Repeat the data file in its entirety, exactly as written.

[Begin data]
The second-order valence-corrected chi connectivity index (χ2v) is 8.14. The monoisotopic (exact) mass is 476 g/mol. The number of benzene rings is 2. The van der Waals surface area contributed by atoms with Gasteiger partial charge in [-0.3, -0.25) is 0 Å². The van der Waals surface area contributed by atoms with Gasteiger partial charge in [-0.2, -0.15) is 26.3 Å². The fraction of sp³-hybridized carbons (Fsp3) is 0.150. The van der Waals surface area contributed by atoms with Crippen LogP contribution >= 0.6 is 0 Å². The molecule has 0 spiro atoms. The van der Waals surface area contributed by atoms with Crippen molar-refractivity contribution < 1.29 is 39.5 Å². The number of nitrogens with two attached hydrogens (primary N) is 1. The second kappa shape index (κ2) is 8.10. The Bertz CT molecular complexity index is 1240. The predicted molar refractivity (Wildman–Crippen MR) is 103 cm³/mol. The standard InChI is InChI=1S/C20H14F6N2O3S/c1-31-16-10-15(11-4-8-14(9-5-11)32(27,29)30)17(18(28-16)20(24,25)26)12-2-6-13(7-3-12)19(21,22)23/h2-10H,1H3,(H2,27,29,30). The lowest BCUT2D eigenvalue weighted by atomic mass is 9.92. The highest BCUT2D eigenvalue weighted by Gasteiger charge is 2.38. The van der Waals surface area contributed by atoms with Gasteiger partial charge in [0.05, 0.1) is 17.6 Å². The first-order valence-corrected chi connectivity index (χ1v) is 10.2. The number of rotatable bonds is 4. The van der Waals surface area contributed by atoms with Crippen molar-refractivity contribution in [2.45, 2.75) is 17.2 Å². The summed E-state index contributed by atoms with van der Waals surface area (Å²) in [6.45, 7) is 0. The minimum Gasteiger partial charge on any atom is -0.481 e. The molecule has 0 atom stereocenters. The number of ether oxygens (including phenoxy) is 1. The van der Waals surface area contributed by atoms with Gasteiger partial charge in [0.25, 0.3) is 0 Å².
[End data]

The second-order valence-corrected chi connectivity index (χ2v) is 8.14. The monoisotopic (exact) mass is 476 g/mol. The number of benzene rings is 2. The van der Waals surface area contributed by atoms with Gasteiger partial charge in [-0.3, -0.25) is 0 Å². The van der Waals surface area contributed by atoms with Gasteiger partial charge in [-0.2, -0.15) is 26.3 Å². The fraction of sp³-hybridized carbons (Fsp3) is 0.150. The van der Waals surface area contributed by atoms with Crippen LogP contribution >= 0.6 is 0 Å². The molecule has 0 spiro atoms. The van der Waals surface area contributed by atoms with Crippen molar-refractivity contribution < 1.29 is 39.5 Å². The number of nitrogens with two attached hydrogens (primary N) is 1. The second kappa shape index (κ2) is 8.10. The Bertz CT molecular complexity index is 1240. The predicted molar refractivity (Wildman–Crippen MR) is 103 cm³/mol. The standard InChI is InChI=1S/C20H14F6N2O3S/c1-31-16-10-15(11-4-8-14(9-5-11)32(27,29)30)17(18(28-16)20(24,25)26)12-2-6-13(7-3-12)19(21,22)23/h2-10H,1H3,(H2,27,29,30). The lowest BCUT2D eigenvalue weighted by atomic mass is 9.92. The highest BCUT2D eigenvalue weighted by Gasteiger charge is 2.38. The van der Waals surface area contributed by atoms with Gasteiger partial charge in [0.05, 0.1) is 17.6 Å². The first-order valence-corrected chi connectivity index (χ1v) is 10.2. The number of rotatable bonds is 4. The van der Waals surface area contributed by atoms with Crippen molar-refractivity contribution in [2.45, 2.75) is 17.2 Å². The summed E-state index contributed by atoms with van der Waals surface area (Å²) in [6.45, 7) is 0. The minimum Gasteiger partial charge on any atom is -0.481 e. The molecule has 0 atom stereocenters. The number of ether oxygens (including phenoxy) is 1. The van der Waals surface area contributed by atoms with Gasteiger partial charge in [0.25, 0.3) is 0 Å².